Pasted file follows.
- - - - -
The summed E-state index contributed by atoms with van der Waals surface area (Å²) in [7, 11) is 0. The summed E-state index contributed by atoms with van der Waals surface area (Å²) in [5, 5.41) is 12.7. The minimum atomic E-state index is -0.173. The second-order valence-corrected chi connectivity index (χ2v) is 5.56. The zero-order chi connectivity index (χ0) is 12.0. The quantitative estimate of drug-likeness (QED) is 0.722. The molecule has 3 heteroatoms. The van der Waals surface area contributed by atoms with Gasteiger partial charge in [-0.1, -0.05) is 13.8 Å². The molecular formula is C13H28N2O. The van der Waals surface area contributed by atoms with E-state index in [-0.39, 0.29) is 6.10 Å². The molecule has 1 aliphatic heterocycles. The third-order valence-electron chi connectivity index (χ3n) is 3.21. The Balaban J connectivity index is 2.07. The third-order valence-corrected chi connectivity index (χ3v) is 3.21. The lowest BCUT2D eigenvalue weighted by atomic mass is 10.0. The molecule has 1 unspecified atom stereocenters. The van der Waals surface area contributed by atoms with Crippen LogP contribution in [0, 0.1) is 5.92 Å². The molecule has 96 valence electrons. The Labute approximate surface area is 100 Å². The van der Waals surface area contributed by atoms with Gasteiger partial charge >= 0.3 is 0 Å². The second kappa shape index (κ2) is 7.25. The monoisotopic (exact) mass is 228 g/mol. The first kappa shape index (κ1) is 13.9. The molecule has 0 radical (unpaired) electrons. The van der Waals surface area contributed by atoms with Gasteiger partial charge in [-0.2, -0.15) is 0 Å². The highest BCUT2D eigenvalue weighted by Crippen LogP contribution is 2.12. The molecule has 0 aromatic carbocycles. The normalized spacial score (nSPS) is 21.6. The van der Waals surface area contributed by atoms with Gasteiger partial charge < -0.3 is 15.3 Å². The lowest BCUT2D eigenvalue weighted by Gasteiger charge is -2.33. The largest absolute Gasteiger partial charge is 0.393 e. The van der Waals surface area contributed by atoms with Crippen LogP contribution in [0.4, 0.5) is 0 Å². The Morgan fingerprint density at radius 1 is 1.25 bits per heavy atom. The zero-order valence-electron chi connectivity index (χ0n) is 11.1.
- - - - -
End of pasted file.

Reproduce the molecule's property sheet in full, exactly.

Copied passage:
The summed E-state index contributed by atoms with van der Waals surface area (Å²) in [7, 11) is 0. The summed E-state index contributed by atoms with van der Waals surface area (Å²) in [5, 5.41) is 12.7. The minimum atomic E-state index is -0.173. The second-order valence-corrected chi connectivity index (χ2v) is 5.56. The zero-order chi connectivity index (χ0) is 12.0. The quantitative estimate of drug-likeness (QED) is 0.722. The molecule has 3 heteroatoms. The van der Waals surface area contributed by atoms with Gasteiger partial charge in [-0.1, -0.05) is 13.8 Å². The molecular formula is C13H28N2O. The van der Waals surface area contributed by atoms with E-state index in [-0.39, 0.29) is 6.10 Å². The molecule has 1 aliphatic heterocycles. The third-order valence-electron chi connectivity index (χ3n) is 3.21. The Balaban J connectivity index is 2.07. The third-order valence-corrected chi connectivity index (χ3v) is 3.21. The lowest BCUT2D eigenvalue weighted by atomic mass is 10.0. The molecule has 1 unspecified atom stereocenters. The van der Waals surface area contributed by atoms with Crippen LogP contribution in [0, 0.1) is 5.92 Å². The molecule has 96 valence electrons. The Labute approximate surface area is 100 Å². The van der Waals surface area contributed by atoms with Gasteiger partial charge >= 0.3 is 0 Å². The second kappa shape index (κ2) is 7.25. The monoisotopic (exact) mass is 228 g/mol. The first kappa shape index (κ1) is 13.9. The molecule has 0 radical (unpaired) electrons. The van der Waals surface area contributed by atoms with Gasteiger partial charge in [-0.2, -0.15) is 0 Å². The highest BCUT2D eigenvalue weighted by Crippen LogP contribution is 2.12. The molecule has 0 aromatic carbocycles. The normalized spacial score (nSPS) is 21.6. The van der Waals surface area contributed by atoms with Gasteiger partial charge < -0.3 is 15.3 Å². The lowest BCUT2D eigenvalue weighted by Gasteiger charge is -2.33. The largest absolute Gasteiger partial charge is 0.393 e. The van der Waals surface area contributed by atoms with Crippen LogP contribution in [0.4, 0.5) is 0 Å². The Morgan fingerprint density at radius 1 is 1.25 bits per heavy atom. The zero-order valence-electron chi connectivity index (χ0n) is 11.1.